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Russia

Activist: 'We don't want a revolution'

Xenia Zobchak, a famous TV presenter and member of Russia's opposition, says the anti-Putin protest movement is dwindling. In an interview with DW, she explains the opposition has to offer the people credible reforms.

DW: In December 2011, when the Russian opposition had its very first demonstration with the slogan - 'For fair elections!' - you began your speech with the words: 'I, Xenia Zobchak, have something to lose.' People booed as a reaction. A year on, you are an elected member of the opposition's coordinating council. How did you earn that recognition?

Xenia Zobchak: You can only earn recognition by telling the truth. I hope that I've managed to convince most people over the last year that my intentions are nothing but honest.

What are your intentions?

I want mass protests, free media in our country and an independent legal system. I want us to move towards an extensive perestroika.

Fewer Russians take to the street today in comparison to last year when the parliamentary election was overshadowed by allegations of fraud. Have we seen the end of the protest movement?

In December 2011, the people hoped to be heard. They were hoping that the course would change. They were hoping that the next president [Vladimir Putin, editor's note] would gradually introduce a perestroika when he finally noticed what was really happening in the country. But later it turned out that no one was heard. On the contrary: they tightened restrictions. We're now in a situation where there's no hope that changes can be achieved the evolutionary way. I personally don't want a revolution; only few people would prefer that. The people know that they have to wait six years. That's why they're not taking to the streets.

Have the people given in to the current situation?

There are many people who have given in, but at the same time many haven't. There aren't only 3,000 to 4,000 people who join in the demonstrations organized by the opposition. There are still tens thousands like myself who are willing to take to the streets. But aside from going to demonstrations we also have to work on a real program. We have to show that we don't just criticize the government, but that we can offer a real alternative.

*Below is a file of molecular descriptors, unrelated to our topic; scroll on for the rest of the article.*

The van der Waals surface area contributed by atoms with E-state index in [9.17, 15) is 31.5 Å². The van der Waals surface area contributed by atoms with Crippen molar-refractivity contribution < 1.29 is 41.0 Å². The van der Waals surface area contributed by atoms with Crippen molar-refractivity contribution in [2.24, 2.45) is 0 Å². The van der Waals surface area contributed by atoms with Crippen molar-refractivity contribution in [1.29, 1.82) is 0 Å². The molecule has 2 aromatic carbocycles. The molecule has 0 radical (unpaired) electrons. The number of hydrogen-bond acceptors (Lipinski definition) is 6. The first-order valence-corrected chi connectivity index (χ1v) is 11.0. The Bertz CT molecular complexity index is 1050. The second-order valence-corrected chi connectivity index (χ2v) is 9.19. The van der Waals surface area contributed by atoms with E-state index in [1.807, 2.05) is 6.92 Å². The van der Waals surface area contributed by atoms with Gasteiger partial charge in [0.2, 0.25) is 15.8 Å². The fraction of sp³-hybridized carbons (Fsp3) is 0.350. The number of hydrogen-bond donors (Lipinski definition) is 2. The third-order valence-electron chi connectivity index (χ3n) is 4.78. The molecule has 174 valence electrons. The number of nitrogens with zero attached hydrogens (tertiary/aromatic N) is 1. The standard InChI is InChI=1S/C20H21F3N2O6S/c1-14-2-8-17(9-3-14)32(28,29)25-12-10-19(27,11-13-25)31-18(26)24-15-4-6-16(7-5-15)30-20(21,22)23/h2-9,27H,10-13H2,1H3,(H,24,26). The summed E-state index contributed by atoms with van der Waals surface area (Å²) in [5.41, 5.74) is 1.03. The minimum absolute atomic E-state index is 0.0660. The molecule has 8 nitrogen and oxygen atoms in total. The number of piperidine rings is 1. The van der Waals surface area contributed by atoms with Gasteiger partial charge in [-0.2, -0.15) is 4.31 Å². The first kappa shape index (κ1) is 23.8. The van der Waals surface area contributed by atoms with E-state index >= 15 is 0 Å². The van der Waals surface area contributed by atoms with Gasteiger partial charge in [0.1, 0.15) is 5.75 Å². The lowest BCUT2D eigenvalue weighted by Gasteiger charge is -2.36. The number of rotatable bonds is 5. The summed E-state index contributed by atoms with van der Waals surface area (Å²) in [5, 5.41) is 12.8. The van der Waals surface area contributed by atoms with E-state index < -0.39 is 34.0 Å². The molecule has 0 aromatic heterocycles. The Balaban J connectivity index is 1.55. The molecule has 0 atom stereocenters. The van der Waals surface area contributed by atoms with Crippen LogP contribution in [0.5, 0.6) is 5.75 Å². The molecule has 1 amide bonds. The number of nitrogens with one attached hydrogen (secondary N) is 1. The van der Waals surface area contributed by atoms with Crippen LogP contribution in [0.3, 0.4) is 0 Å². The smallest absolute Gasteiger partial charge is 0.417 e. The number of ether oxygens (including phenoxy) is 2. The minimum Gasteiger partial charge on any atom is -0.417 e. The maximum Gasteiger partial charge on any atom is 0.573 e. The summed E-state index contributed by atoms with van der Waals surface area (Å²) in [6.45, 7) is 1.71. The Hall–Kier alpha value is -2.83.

What do you want to offer?

The coordinating council of the Russian opposition has to develop big political reforms, with a reform of the legal system, and basic changes to the constitution.

All the suggestions will be published online. Is that it?

We don't have access to the media. It's not fair to criticize the opposition and say we are not doing anything. The opposition simply doesn't have the channels and platforms to become active. We're closed off from all the possible discussion platforms like the big national television channels. And within the existing system all the possibilities to be promoted are closed off for people who have views that diverge from the governing rhetoric. If you're promoted it's mostly not because of your professionalism, but because of your loyalty to the system. If you have a dissenting view, you have no chance to gather necessary hands-on experience in the public structures, simply because you'll be kicked out of the system. But if you look at Latin American countries, experience tells us that after long autocratic periods changes can still happen, but only after there has been a split within the elite.

Could the Russian opposition split the existing elite in the country?

I don't think that the opposition can influence this development. The elite can only split itself. It's when a part of the business elite understands that it's in their interest not to support Putin any longer that we'll see a split.

Does Russia's elite consist of just politicians, or does it comprise business figures as well?

In our country big business is tightly interwoven with politics. It's an oligarchic structure that many people oppose. There are a few business people, but we're increasingly talking about state employees. Under the cover of state regulation, the government simply doesn't privatize certain business areas. And so, state employees have become the new oligarchs.

In Russia, Xenia Zobchak is a famous TV presenter. She is the daughter of Anatoli Zobchak, the former mayor of St Petersburg, and is a committed member of the opposition.

Interview: Andreas Brenner / nh

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